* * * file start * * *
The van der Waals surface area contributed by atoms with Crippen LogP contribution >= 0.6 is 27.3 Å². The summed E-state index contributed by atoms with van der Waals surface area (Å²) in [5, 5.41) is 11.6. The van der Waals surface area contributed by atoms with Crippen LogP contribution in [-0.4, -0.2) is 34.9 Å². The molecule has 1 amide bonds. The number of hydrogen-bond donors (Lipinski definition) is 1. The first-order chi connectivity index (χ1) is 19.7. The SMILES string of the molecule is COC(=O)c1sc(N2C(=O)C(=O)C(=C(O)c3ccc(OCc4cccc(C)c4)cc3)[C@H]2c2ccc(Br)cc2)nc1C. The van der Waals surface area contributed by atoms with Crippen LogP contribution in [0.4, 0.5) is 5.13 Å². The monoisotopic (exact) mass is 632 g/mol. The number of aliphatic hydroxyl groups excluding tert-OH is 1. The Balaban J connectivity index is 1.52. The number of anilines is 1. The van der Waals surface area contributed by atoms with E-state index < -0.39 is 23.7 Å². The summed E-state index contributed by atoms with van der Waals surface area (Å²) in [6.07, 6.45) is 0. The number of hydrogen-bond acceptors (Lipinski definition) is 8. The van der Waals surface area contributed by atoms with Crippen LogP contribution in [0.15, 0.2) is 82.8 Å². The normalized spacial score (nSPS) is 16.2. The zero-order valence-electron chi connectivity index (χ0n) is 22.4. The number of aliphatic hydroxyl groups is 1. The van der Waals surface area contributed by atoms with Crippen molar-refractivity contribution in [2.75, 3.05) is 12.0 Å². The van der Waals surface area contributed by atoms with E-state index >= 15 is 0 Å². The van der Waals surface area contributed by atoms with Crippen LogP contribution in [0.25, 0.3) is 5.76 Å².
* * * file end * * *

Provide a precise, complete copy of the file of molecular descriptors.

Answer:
The van der Waals surface area contributed by atoms with Crippen LogP contribution >= 0.6 is 27.3 Å². The summed E-state index contributed by atoms with van der Waals surface area (Å²) in [5, 5.41) is 11.6. The van der Waals surface area contributed by atoms with Crippen LogP contribution in [-0.4, -0.2) is 34.9 Å². The molecule has 1 amide bonds. The number of hydrogen-bond donors (Lipinski definition) is 1. The first-order chi connectivity index (χ1) is 19.7. The SMILES string of the molecule is COC(=O)c1sc(N2C(=O)C(=O)C(=C(O)c3ccc(OCc4cccc(C)c4)cc3)[C@H]2c2ccc(Br)cc2)nc1C. The van der Waals surface area contributed by atoms with Crippen LogP contribution in [0.4, 0.5) is 5.13 Å². The monoisotopic (exact) mass is 632 g/mol. The number of aliphatic hydroxyl groups excluding tert-OH is 1. The Balaban J connectivity index is 1.52. The number of anilines is 1. The van der Waals surface area contributed by atoms with E-state index < -0.39 is 23.7 Å². The summed E-state index contributed by atoms with van der Waals surface area (Å²) in [6.07, 6.45) is 0. The number of hydrogen-bond acceptors (Lipinski definition) is 8. The van der Waals surface area contributed by atoms with Crippen LogP contribution in [0.15, 0.2) is 82.8 Å². The normalized spacial score (nSPS) is 16.2. The zero-order valence-electron chi connectivity index (χ0n) is 22.4. The number of aliphatic hydroxyl groups is 1. The van der Waals surface area contributed by atoms with Crippen molar-refractivity contribution in [2.75, 3.05) is 12.0 Å². The van der Waals surface area contributed by atoms with E-state index >= 15 is 0 Å². The van der Waals surface area contributed by atoms with Crippen LogP contribution in [0.25, 0.3) is 5.76 Å².